The broader usefulness of SIA as a management tool, rather than a permitting hurdle, is a relatively new concept for the mining industry, but being successfully applied at a number of operations.

3.1       A Brief History of SIA

The origins of SIA as a distinct field are usually traced to the United States, becoming formalised with the passage of the US National Environmental Policy Act (NEPA) of 1969 (Petts 1999).  NEPA required that ‘major federal actions significantly affecting the quality of the human environment,’ must first prepare a balanced, and publicly available assessment of the actions likely impacts - now known as an Environmental Impact Assessment (EIA).  There existed considerable ambiguity, however, as to what NEPA required with regard to social impacts (MacFarlane, Appendix A).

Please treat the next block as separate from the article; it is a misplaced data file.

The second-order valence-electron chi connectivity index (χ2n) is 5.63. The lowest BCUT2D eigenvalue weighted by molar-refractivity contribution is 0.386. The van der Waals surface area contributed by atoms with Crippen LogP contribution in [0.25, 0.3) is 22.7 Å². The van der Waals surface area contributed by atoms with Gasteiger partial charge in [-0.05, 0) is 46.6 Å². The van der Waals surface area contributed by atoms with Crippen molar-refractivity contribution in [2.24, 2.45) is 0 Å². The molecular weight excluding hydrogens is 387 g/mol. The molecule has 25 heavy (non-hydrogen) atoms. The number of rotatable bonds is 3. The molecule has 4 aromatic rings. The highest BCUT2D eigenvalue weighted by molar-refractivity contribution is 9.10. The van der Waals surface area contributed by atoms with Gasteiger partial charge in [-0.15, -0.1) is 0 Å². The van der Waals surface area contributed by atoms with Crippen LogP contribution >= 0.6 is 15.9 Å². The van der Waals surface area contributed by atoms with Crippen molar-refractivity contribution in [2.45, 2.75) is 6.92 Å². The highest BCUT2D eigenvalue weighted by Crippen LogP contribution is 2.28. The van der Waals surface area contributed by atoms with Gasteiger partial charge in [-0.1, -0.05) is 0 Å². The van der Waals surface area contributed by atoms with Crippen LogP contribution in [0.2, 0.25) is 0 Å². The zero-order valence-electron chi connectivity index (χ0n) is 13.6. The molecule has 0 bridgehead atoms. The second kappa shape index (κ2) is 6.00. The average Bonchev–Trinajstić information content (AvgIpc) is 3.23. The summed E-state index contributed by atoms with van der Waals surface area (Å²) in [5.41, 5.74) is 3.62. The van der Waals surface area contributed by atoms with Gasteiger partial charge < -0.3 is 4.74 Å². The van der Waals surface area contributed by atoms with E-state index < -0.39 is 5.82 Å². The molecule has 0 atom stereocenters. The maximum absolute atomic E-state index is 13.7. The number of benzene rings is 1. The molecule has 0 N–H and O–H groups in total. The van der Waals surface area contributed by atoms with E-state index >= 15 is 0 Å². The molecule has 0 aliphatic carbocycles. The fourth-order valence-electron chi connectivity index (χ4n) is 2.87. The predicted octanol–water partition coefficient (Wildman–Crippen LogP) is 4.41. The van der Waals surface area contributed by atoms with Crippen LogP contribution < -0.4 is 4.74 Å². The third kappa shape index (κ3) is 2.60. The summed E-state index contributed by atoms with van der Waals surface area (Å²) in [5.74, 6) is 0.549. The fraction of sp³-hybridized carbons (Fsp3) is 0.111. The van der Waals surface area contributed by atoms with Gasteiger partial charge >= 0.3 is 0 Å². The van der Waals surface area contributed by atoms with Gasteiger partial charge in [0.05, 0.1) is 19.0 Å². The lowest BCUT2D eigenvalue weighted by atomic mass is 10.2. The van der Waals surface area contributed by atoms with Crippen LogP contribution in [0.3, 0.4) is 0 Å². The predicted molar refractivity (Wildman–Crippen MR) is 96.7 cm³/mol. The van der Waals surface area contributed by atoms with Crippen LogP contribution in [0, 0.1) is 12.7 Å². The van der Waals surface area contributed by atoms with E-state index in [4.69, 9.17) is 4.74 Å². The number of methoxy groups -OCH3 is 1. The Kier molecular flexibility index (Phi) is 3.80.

A landmark event in the establishment of SIA was the inquiry by Chief Justice Thomas Berger into the proposed Mackenzie Valley gas pipeline, from the Beaufort Sea, Yukon Territory to Edmonton, Alberta, 1974-8.  This was the first time that social impacts had been formally considered in project decision-making (Berger 1983, Gamble 1978), and led to the recommendation that the project be postponed for at least ten years to allow sufficient time for land claims to be settled, and for new programs and new institutions to be established to support the native population.  The findings were, at the time, unprecedented and marked the start of a huge growth in SIA.  Prior to the inquiry a study identified just 12 Canadian SIAs.  Three years later a study identified over 3,000 Canadian SIAs (D’amore 1981).